An emic exploration to language barriers

Growing up in a minority group as an Asian American in New York City, I always see immigrants struggle to assimilate with the “American” culture and learning English.  A common criticism for these immigrants is their lack of effort to assimilate. Even holding a simple conversation in English is a challenge for those who are not originally from an English-speaking country despite living in the U.S. for many years. In a multicultural city such as my hometown, the different cultural groups tend to form their own communities and live by each other. Moving to a new country is already intimidating enough, many find comfort in recreating or searching for an environment they are familiar with and grow within that bubble. After all, not many would say that they came to the U.S. because they are deeply intrigued by the American culture, but instead to look for slight improvements to live a better life.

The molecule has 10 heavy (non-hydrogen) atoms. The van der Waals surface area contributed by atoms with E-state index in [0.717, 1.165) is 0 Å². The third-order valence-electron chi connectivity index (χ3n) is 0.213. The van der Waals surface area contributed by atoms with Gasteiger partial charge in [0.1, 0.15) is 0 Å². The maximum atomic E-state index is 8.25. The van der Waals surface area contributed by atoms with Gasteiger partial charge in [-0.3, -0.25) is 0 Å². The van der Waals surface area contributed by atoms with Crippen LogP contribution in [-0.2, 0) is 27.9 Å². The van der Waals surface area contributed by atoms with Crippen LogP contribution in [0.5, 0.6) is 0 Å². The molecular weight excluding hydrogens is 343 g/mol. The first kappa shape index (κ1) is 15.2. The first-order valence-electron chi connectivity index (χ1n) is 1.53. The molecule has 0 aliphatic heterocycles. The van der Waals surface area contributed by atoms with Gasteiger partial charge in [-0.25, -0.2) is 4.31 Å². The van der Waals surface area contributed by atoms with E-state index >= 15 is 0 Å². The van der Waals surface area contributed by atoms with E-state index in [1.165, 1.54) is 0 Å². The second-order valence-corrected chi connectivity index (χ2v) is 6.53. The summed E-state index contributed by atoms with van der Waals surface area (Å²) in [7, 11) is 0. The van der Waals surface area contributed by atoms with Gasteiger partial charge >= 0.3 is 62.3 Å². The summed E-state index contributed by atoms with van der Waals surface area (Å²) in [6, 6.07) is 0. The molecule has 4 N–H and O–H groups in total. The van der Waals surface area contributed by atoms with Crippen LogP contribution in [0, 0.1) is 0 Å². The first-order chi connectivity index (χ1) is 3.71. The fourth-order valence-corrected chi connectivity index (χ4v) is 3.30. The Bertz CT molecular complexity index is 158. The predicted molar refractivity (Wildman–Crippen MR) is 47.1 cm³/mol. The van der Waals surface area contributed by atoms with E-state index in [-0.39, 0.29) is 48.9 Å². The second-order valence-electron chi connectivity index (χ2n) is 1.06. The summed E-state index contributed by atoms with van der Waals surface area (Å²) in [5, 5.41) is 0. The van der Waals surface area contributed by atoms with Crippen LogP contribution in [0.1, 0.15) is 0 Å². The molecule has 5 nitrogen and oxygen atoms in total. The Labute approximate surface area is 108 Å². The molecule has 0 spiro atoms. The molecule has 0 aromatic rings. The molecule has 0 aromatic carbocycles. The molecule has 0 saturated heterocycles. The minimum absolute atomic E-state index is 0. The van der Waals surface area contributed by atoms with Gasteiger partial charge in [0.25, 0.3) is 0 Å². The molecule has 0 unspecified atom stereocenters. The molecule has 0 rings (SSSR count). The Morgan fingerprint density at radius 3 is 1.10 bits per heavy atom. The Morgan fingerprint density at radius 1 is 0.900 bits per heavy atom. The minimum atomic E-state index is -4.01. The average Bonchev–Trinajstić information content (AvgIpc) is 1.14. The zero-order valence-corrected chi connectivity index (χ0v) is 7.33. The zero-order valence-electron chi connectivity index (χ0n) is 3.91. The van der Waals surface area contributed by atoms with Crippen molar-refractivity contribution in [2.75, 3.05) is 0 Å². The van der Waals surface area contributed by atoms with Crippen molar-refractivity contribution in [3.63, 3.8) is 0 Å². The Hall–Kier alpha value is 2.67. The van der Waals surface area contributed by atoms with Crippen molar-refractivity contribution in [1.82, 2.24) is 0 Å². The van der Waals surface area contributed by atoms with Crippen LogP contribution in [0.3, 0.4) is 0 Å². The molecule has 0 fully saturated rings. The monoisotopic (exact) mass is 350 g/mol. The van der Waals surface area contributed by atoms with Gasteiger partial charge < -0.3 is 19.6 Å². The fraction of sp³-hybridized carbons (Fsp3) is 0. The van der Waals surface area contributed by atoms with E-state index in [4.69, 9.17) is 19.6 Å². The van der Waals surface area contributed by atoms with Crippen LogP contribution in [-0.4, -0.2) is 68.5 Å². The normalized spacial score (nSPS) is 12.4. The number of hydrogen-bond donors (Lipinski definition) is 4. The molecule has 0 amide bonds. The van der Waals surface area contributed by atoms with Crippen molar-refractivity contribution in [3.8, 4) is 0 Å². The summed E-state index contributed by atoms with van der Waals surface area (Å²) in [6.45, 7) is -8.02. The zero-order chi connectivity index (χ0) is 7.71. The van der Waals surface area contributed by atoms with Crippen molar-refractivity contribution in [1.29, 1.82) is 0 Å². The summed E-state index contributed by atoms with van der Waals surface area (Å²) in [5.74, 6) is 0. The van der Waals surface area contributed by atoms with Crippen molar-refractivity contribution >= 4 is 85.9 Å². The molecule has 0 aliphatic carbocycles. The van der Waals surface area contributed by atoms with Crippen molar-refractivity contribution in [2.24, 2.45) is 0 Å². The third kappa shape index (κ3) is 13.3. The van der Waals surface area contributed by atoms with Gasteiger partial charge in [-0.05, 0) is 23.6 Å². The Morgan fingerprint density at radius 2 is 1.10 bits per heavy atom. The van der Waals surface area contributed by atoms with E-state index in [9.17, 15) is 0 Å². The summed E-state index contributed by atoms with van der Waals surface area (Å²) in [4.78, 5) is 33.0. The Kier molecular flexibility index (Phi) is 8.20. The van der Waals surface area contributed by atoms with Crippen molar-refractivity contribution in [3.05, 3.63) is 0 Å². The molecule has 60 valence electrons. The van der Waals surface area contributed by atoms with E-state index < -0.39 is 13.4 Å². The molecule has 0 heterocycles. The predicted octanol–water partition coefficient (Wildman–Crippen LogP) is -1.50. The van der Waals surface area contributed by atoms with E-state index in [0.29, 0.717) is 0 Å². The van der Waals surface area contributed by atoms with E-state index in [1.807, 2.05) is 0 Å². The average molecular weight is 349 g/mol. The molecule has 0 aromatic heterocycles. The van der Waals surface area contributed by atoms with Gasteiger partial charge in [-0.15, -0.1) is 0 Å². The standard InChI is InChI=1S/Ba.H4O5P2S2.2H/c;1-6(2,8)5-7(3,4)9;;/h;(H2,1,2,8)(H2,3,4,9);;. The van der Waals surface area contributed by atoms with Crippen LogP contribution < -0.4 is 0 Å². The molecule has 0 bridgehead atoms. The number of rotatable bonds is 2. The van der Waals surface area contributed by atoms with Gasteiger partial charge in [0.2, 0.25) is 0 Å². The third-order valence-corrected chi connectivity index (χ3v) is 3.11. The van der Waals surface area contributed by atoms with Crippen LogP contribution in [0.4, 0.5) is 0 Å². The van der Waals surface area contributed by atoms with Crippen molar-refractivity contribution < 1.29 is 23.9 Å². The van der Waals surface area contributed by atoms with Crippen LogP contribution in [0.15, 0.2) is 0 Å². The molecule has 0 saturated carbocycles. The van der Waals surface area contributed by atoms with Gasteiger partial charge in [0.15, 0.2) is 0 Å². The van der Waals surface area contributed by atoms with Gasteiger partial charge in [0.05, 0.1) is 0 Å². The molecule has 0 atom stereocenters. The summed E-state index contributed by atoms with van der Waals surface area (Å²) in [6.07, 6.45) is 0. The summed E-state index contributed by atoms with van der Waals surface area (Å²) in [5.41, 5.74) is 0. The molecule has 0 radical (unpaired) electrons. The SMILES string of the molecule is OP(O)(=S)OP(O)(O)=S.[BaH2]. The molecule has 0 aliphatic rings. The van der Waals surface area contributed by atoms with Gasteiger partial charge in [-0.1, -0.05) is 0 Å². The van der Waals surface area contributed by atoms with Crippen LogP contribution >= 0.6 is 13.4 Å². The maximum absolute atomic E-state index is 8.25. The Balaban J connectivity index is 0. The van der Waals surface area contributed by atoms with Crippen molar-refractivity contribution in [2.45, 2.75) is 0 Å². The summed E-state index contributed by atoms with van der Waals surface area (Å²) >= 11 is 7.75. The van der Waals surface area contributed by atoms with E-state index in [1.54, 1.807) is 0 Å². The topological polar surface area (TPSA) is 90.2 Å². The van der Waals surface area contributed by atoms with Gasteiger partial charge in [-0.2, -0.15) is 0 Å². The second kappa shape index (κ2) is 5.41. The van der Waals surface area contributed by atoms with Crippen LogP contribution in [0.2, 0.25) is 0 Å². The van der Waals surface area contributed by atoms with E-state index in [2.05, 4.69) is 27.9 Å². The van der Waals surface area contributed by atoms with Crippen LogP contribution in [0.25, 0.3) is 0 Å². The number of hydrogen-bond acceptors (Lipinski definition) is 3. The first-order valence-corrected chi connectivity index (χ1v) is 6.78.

While I can try to understand the difficulty in adapting to a new culture and learning a new language, I was never fully able to empathize until my recent experiences abroad. The months spent in Vietnam and Japan had provided me with an emic experience to the constant battle immigrants and expats go through in a foreign country. It is especially easy for an English speaker like myself to go to a foreign country and still be able to get around without dedicating time to learn the local language. As the English language is gradually becoming the universally used language, many English learners are eager to practice the language with a native speaker. Perhaps many English speakers can share similar experiences of trying to speak the local language in a foreign country and the locals usually try to accommodate and respond in English instead. This can be because the individual wants to practice English or that they find it easier for them to mutter their broken English than to listen to your accent-filled attempt to speak their language. It is easy to give up trying to learn their language and accept their assistance to communicate in English. I focused on helping locals improve their English while I was in Vietnam and Japan instead of trying to learn theirs.